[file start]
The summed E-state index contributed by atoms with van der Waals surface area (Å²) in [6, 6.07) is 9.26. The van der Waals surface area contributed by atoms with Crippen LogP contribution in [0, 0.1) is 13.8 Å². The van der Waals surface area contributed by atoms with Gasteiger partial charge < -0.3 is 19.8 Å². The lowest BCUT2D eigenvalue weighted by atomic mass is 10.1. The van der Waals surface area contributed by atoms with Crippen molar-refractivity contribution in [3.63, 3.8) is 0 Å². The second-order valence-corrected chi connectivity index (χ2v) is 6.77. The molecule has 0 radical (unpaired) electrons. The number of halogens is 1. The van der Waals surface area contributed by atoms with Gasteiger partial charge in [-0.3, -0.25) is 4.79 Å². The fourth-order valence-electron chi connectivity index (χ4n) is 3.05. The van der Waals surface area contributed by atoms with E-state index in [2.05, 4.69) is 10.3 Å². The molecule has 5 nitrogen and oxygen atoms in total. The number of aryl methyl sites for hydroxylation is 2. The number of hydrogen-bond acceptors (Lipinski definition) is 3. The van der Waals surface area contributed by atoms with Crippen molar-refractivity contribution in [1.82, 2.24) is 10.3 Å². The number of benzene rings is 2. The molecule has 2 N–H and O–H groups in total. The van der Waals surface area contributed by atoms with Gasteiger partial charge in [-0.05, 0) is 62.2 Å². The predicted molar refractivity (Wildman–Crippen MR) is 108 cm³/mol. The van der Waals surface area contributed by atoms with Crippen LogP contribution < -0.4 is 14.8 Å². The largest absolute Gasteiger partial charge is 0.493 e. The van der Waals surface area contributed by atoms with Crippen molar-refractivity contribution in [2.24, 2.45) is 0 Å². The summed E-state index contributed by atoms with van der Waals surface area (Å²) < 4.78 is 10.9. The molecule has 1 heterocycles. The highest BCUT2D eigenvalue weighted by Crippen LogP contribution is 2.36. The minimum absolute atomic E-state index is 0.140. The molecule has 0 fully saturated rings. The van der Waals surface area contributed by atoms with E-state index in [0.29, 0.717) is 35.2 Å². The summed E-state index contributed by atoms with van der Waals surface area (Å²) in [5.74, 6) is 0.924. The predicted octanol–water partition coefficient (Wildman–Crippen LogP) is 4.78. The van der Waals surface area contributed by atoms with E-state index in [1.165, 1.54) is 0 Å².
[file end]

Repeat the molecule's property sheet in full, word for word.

The summed E-state index contributed by atoms with van der Waals surface area (Å²) in [6, 6.07) is 9.26. The van der Waals surface area contributed by atoms with Crippen LogP contribution in [0, 0.1) is 13.8 Å². The van der Waals surface area contributed by atoms with Gasteiger partial charge < -0.3 is 19.8 Å². The lowest BCUT2D eigenvalue weighted by atomic mass is 10.1. The van der Waals surface area contributed by atoms with Crippen molar-refractivity contribution in [3.63, 3.8) is 0 Å². The second-order valence-corrected chi connectivity index (χ2v) is 6.77. The molecule has 0 radical (unpaired) electrons. The number of halogens is 1. The van der Waals surface area contributed by atoms with Gasteiger partial charge in [-0.3, -0.25) is 4.79 Å². The fourth-order valence-electron chi connectivity index (χ4n) is 3.05. The van der Waals surface area contributed by atoms with E-state index in [2.05, 4.69) is 10.3 Å². The molecule has 5 nitrogen and oxygen atoms in total. The number of aryl methyl sites for hydroxylation is 2. The number of hydrogen-bond acceptors (Lipinski definition) is 3. The van der Waals surface area contributed by atoms with Crippen molar-refractivity contribution in [1.82, 2.24) is 10.3 Å². The number of benzene rings is 2. The molecule has 2 N–H and O–H groups in total. The van der Waals surface area contributed by atoms with Gasteiger partial charge in [-0.05, 0) is 62.2 Å². The predicted molar refractivity (Wildman–Crippen MR) is 108 cm³/mol. The van der Waals surface area contributed by atoms with Crippen LogP contribution < -0.4 is 14.8 Å². The largest absolute Gasteiger partial charge is 0.493 e. The van der Waals surface area contributed by atoms with Crippen molar-refractivity contribution in [2.24, 2.45) is 0 Å². The summed E-state index contributed by atoms with van der Waals surface area (Å²) < 4.78 is 10.9. The molecule has 1 heterocycles. The highest BCUT2D eigenvalue weighted by Crippen LogP contribution is 2.36. The minimum absolute atomic E-state index is 0.140. The molecule has 0 fully saturated rings. The van der Waals surface area contributed by atoms with E-state index in [0.29, 0.717) is 35.2 Å². The summed E-state index contributed by atoms with van der Waals surface area (Å²) in [5.74, 6) is 0.924. The predicted octanol–water partition coefficient (Wildman–Crippen LogP) is 4.78. The van der Waals surface area contributed by atoms with E-state index in [1.165, 1.54) is 0 Å².